IAM Cloud Classifications are a simple way of roughly grouping your users in ways that are meaningful to your organisation. They are also important from a 'commercial' point of view too, because you are only billed for 'classified' users. User objects - like archived or test accounts - can exist in our system without being classified but they're effectively dead accounts.
Classifications are created with basic conditional rules, described below. Every object in your Active Directory (AD) is compared against your classification rules and assigned into the first classification (they are ordered) the object matches the rules for.
Classifications power downstream features and processes within our products. These include automated licensing for Microsoft 365, access to federated applications, Password Reset, MFA, and identity provisioning.
Classifications, though simple, can be confusing initially. They can also stop users from being able to access services, or potentially delete their email inbox. As such, we suggest that you contact us first if you wish to start maintaining your own classifications. We will be able to walk you through creating classifications and advise you of the common pitfalls. We will use TeamViewer to show you, and if you have the classification rules ready as per below, we will even set up the classification with you.
To setup classifications you will need access to our admin portal (https://portal.iamcloud.net). They can be found under Identities in the menu.
A classification will need a name that defines which users will be part of that classification. Common examples are: Staff and Students, HR, Marketing, and Directors. You can have as many classifications as you require: you can break these down even further, for example, Year 10 students, Year 11 students, etc., or Probation Marketing, Full Marketing.
You then choose if this is an 'And' or an 'Or' classification. Users have to meet all of the rules for an And, but only one of the rules for an Or.
The rules can be based on almost any attribute on the object in AD. From Email to OU, Group Membership, to Extension Attributes. Select the chosen attribute from the list (you can enable Show Advanced Attributes for more options) then use the options to set how you want these to be compared.
Below are some examples of classifications. These have all been used by customers previously, though details have been changed.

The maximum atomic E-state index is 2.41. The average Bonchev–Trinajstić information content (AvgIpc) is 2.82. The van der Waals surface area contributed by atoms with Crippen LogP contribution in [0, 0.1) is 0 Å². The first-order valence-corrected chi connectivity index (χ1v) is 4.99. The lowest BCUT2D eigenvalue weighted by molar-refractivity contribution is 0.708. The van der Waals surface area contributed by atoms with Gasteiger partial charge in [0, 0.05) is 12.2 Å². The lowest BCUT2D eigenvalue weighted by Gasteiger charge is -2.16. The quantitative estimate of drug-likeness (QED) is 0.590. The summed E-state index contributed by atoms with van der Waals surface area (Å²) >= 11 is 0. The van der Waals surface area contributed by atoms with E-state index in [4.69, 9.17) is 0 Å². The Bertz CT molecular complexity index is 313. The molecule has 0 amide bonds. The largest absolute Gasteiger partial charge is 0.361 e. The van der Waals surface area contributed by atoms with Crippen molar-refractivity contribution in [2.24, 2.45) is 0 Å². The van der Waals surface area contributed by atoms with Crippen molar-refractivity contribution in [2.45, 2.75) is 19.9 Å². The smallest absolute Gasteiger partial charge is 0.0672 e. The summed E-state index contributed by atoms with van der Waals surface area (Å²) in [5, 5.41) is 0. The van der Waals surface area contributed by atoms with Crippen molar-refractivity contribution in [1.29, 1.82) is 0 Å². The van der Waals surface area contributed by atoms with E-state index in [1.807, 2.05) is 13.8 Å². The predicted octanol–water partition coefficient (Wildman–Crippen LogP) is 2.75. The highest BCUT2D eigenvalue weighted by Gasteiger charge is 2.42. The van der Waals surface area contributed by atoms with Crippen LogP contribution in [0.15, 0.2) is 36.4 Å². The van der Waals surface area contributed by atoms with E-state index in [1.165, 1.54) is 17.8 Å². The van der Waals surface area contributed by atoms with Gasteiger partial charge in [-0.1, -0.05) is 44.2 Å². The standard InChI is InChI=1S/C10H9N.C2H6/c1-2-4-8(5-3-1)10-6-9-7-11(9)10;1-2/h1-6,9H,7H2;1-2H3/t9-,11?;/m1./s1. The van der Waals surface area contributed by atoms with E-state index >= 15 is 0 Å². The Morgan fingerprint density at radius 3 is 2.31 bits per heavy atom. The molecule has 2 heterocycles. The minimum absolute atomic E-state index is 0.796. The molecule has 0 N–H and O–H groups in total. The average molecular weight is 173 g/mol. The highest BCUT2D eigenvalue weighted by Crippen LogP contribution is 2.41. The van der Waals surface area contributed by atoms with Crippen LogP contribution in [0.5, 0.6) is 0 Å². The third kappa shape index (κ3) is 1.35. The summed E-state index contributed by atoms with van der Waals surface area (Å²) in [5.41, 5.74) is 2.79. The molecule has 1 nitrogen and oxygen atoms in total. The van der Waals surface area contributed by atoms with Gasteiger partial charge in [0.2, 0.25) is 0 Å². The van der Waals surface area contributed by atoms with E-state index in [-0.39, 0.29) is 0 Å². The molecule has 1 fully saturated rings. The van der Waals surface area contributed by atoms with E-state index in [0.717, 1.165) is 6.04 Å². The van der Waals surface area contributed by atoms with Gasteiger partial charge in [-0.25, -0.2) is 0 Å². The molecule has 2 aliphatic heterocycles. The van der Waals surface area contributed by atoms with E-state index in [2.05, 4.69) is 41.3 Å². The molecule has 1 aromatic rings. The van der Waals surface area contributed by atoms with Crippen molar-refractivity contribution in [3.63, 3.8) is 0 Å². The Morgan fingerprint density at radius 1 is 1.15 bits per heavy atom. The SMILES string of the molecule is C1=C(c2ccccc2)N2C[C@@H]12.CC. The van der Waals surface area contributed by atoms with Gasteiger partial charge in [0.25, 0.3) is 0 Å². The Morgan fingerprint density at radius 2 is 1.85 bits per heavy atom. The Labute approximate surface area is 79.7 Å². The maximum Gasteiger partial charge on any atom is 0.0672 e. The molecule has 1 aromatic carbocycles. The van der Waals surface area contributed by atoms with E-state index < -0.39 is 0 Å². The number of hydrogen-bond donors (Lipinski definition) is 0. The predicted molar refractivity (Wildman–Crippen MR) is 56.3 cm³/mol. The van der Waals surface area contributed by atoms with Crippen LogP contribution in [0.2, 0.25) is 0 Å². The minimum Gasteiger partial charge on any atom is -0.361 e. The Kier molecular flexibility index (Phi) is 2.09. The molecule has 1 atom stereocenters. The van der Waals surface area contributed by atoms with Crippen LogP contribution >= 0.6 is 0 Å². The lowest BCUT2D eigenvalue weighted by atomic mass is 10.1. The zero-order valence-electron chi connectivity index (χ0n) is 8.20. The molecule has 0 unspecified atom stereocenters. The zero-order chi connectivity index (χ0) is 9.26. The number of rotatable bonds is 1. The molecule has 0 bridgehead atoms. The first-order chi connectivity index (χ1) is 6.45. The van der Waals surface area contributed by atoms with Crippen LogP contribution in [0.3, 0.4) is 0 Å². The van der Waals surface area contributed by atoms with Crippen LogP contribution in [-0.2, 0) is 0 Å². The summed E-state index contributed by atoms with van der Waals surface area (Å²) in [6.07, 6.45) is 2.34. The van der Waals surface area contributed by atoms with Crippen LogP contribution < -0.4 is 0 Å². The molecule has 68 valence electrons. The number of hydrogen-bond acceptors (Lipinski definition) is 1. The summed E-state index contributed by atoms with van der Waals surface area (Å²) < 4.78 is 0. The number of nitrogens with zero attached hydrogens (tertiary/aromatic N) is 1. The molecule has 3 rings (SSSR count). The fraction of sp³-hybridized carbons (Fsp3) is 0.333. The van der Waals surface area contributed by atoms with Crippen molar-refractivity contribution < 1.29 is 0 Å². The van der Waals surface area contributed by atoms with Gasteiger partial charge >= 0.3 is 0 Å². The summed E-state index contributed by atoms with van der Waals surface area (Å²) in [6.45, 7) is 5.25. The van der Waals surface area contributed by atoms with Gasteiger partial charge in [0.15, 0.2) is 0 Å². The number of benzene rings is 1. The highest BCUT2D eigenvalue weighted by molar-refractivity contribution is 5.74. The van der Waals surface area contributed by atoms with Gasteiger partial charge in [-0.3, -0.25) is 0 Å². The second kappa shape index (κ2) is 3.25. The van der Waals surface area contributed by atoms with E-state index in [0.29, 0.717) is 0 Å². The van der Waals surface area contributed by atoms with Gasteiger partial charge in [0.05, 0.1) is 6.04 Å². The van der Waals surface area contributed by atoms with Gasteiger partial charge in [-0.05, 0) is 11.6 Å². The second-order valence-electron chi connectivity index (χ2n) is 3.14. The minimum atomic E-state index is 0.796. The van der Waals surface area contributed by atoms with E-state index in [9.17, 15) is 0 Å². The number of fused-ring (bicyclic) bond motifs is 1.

- MemberOf = Year11
- Department = Sales
- OU = OU=Staff,DC=example,DC=ac,DC=uk
- For OU: each sub OU will also be classified unless it has its own classification with a higher priority. (See Priority below)
- Mail is Present
- ObjectType = Group
You will also need to prioritise your classifications. By default classifications are in the date order they were created. Your AD objects will be checked against priority 1, then classified that they meet the rules, and checked against the next classification if they don't. This goes on until all objects have been classified, or there are no more classifications to check.
Using the OU example from above, if you had classification 2 as the staff OU, and classification 3 as the retired OU inside the staff OU, then nobody would be classified as retired. You can either make sure the retired OU rule is above the staff OU, or you can add extra rules. If you added the rule that the account has to not be disabled to the staff rule, and disabled to all retired staff, then the retirees would not be classified as staff.
Changing, adding or removing classifications can cause significant downstream changes to the functionality set against existing classifications. In the worst case scenario, a hasty classification change could mean certain users losing access to their applications or being given access to the wrong application. We recommend keeping classifications as simple as your business requirements allow. The more classifications you have the more overhead there is to managing them, and the more complexity and risk there is to making future changes.
If you need any assistance please do not hesitate to contact us on email@example.com